Technology

JUSDA’s 2020 GS1 Hackathon Project

John Berry

The GS1’s mission is to define supply chain standards related to barcoding, product identification, and data sharing. In September 2020, GS1 US held their second annual hackathon which explored how to achieve more resilient supply chains during times of crisis. The hackathon offered four specific challenges including one which focused on consumer-packaged goods. Since JUSDA has been thinking a lot about how to optimize consumer fulfillment as part of the Component to Manufacture to Consumer value chain, we decided it would be a great exercise for our technology team to participate in this hackathon.

A key area of research for us recently has been exploration of methods to identify demand signals. A demand signal could be defined as either a completed consumer purchase, or identification of a consumer’s intent to purchase a product. In our connected economy a massive amount of data is becoming available, and if paired with the right analytics tools, could result in a higher level of visibility than has ever been possible. Better insights into demand is key to adapting to crisis. The pandemic triggered massive demand for cleaning products and personal protective equipment. The wildfire problem in California has triggered demand for air purifiers due to the resulting bad air quality. Often retail buyers, distributors and logistics providers do not expect these kinds of spikes in demand until it is too late. As demand signal data sources become more sophisticated, supply chain managers will become better at recognizing these consumer purchasing patterns during times of crisis. A key question is how can they actually respond?

The answer cannot be to simply increase production and ship more product to fulfill demand spikes. Constraints like manufacturing capacity, lead times, and shipping capacities cannot be suddenly overcome simply because demand for a product has surged. Factories may be able to speed up production somewhat, but there are so many dependencies that can limit this. Perhaps raw materials or components which are inputs into the production process are limited to the current daily supply. Maybe trucks moving in and out of the factory are limited by traffic congestion, the number of dock doors, or by fleet size. There are countless variables that need to be adjusted to increase production of supply and it only takes one stubborn constraint to block the whole process.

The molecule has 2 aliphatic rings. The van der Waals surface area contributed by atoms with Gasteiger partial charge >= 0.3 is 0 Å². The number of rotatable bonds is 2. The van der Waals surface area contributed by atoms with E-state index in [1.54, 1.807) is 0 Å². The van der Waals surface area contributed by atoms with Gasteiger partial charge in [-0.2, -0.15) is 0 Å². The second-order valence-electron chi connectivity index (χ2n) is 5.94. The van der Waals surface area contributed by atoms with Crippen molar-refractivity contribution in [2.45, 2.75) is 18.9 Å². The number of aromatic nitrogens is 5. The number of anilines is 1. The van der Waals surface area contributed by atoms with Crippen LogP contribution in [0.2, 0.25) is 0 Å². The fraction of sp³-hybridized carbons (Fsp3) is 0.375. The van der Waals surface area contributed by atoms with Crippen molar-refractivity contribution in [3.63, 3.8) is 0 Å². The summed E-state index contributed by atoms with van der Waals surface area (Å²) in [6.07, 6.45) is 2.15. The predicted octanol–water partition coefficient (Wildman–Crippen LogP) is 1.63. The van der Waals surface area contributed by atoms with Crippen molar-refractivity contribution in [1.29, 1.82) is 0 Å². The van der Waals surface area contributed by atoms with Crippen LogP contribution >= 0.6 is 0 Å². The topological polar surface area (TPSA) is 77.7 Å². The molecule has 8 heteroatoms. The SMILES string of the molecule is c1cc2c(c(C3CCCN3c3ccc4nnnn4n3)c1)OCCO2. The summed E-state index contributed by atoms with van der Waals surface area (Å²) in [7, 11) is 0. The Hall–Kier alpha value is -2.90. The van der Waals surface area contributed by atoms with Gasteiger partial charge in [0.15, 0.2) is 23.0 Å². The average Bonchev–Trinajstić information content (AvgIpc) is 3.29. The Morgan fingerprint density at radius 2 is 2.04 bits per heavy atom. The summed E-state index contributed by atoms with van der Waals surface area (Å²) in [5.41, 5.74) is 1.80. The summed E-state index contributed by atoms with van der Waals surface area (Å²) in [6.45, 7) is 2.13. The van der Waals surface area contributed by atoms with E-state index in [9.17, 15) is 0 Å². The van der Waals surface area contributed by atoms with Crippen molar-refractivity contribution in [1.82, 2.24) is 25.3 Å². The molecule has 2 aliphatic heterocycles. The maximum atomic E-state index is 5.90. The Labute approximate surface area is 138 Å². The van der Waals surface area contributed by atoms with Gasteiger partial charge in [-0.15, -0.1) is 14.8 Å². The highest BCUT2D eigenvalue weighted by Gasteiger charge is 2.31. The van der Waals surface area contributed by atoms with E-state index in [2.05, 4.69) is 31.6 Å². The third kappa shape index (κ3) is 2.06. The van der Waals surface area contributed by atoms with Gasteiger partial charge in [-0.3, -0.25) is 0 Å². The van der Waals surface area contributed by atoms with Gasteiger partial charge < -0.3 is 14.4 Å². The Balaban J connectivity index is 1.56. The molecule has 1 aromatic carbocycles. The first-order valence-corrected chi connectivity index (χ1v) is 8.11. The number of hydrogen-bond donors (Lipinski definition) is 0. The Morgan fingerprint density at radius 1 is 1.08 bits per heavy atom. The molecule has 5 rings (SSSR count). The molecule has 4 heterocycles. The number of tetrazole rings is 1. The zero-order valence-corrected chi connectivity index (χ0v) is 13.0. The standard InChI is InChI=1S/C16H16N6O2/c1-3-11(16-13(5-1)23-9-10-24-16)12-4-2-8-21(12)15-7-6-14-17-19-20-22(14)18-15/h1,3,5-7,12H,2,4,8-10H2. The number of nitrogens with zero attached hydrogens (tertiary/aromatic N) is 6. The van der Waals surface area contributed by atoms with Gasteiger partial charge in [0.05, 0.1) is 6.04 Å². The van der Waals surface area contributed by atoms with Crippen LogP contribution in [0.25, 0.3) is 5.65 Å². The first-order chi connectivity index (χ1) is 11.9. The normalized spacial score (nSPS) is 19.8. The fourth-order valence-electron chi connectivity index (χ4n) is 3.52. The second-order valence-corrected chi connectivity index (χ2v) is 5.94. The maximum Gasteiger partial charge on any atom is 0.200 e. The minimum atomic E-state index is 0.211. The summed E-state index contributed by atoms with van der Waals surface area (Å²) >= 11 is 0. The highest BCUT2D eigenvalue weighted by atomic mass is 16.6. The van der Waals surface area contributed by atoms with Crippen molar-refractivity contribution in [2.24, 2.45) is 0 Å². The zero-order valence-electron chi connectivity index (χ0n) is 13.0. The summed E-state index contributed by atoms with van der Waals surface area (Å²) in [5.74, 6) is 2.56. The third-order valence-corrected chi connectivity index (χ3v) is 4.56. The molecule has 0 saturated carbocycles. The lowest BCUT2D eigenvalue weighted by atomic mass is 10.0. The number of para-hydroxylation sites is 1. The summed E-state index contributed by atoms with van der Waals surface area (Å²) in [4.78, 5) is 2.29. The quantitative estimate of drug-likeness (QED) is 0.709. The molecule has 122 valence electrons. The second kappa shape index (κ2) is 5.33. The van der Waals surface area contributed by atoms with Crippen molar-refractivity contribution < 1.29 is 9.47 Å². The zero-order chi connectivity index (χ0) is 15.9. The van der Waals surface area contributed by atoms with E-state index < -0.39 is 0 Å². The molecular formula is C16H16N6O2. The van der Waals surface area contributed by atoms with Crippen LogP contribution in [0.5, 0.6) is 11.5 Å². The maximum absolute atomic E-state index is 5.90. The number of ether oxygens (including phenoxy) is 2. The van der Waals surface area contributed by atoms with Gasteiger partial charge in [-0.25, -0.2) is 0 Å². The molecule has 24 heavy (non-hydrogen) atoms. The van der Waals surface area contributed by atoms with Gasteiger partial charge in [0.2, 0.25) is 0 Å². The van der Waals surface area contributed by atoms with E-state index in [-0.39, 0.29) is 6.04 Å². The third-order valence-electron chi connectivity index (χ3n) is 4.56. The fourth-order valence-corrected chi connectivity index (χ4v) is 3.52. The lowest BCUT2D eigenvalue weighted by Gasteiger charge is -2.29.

A more addressable problem is the inefficient matching of supply and demand during times of crisis. Events like natural disasters, political conflict, social unrest, labor disputes and public health crisis tend to impact geographic regions differently. Demand for particular products may spike in one region, while at the same time a large surplus of supply may be building up in a different region. Therefore, we believe tools that help identify these imbalances in real time are critical to achieving more supply chain resiliency.

Our solution in the GS1 Hackathon focuses on solving this problem with two tools: supply-demand correlation and real-time analytics. The GS1 standards include the EPCIS data exchange format which defines a consistent way for trading partners to communicate about product status as it moves through the supply chain. We considered how we could compare these EPCIS events with demand signals to help logistics managers quickly adapt in a crisis. One problem we recognized is that it is difficult to correlate these supply events with demand signals. The Global Trade Item Number (GTIN), defined by GS1, is a standard method of identifying products in a supply chain. There are various levels at which GTIN’s can identify products: by class, by lot, or by serial number. Another commonly used standard is the Serial Shipping Container Code (SSCC), also defined by GS1, which identifies a shipping unit like a pallet or carton which may contain one or more products. In the consumer-packaged goods scenario, most supply event data will identify products using these methods. The challenge is how to correlate this data with demand signals which may identify the product in a completely different way. Perhaps the demand data may use a seller’s own product code (like an Amazon ASIN), a product category (like “video game consoles”), or other types of product identification (like a Harmonized Tariff Classification). Also, location master data is also tricky to correlate. Supply data might reference the street address of the last known distribution center where a product was scanned. Demand data may reference the latitude and longitude of a retail location where the point-of-sale data was captured. A supply and demand matching function must support a flexible set of rules to correlate the master data between the supply and demand data.